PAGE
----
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Archived: Teeside CSS - Middlesborough

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Inspection report

Date of Inspection: 30 December 2013
Date of Publication: 25 January 2014
Inspection Report published 25 January 2014 PDF

People should be cared for by staff who are properly qualified and able to do their job (outcome 12)

Meeting this standard

We checked that people who use this service

  • Are safe and their health and welfare needs are met by staff who are fit, appropriately qualified and are physically and mentally able to do their job.

How this check was done

We looked at the personal care or treatment records of people who use the service, carried out a visit on 30 December 2013, talked with people who use the service and talked with carers and / or family members. We talked with staff.

Our judgement

People were cared for, or supported by, suitably qualified, skilled and experienced staff.

Reasons for our judgement

As part of our inspection we looked at the recruitment records of six members of staff. The administration of the recruitment process was managed by the head office of the provider however copies of the relevant records were kept by the manager.

We also spoke with the manager and another member of staff about the recruitment process used by Royal Mencap Society. They told us that people who used the service were involved in the process. For example, they were involved in setting interview questions, attending interviews and also attending open days for short listed staff. This meant that people who used the service had the opportunity to influence the recruitment of support staff who they felt comfortable with. There were effective recruitment and selection processes in place.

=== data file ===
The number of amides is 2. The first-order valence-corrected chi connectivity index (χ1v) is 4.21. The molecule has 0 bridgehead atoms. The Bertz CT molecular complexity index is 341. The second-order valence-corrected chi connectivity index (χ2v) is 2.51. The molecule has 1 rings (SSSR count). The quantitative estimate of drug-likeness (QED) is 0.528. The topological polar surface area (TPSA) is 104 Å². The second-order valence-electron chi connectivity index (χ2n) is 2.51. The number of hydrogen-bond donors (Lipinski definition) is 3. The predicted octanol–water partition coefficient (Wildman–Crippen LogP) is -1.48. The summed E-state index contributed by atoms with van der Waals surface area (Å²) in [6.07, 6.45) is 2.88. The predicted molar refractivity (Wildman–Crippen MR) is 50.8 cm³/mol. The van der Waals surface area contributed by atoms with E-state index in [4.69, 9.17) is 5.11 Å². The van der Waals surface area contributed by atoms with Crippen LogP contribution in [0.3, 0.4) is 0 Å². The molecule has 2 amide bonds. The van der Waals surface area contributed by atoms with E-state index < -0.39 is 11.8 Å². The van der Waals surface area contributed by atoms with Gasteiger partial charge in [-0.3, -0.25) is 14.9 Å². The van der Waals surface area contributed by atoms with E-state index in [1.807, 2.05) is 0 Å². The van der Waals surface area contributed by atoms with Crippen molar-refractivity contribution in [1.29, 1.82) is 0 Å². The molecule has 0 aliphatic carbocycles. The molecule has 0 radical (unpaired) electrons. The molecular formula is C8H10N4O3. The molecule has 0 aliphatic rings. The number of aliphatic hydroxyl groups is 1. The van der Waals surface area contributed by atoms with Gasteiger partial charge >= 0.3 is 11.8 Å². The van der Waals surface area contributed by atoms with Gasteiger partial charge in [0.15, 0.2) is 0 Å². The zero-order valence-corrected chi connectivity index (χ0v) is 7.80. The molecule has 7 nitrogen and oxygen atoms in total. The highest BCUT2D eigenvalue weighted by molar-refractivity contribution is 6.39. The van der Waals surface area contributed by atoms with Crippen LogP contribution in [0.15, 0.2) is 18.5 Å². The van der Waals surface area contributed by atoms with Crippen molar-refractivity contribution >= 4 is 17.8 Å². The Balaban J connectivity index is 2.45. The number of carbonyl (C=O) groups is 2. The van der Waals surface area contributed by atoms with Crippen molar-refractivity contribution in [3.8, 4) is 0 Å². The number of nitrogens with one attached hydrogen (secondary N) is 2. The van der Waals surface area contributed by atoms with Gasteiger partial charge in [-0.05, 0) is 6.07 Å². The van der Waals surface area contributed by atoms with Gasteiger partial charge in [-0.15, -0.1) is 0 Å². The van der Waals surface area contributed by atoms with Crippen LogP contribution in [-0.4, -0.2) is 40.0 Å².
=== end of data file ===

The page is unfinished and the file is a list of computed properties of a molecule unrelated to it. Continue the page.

Within the recruitment records we saw that there were application forms for each member of staff as well as evidence of interviews and two references being sought. The provider may find it useful to note that one applicant had given their partner as a referee. We were unable to find evidence that the provider had sought a third reference and therefore only had one independent reference for that person. On the whole however, appropriate checks were undertaken before staff began work.

We found that Disclosure and Barring (DBS, formerly known as criminal records bureau checks) had been carried out to ensure that people were suitable to work with vulnerable adults. Where DBS checks highlighted issues, there was evidence that the provider had followed these up with more in depth interviews with applicants to ensure that previous convictions no longer posed risks to people who used the service. This showed that people employed by the service underwent a robust recruitment process and the provider had ensured that staff had the appropriate skills and experience to work with vulnerable people.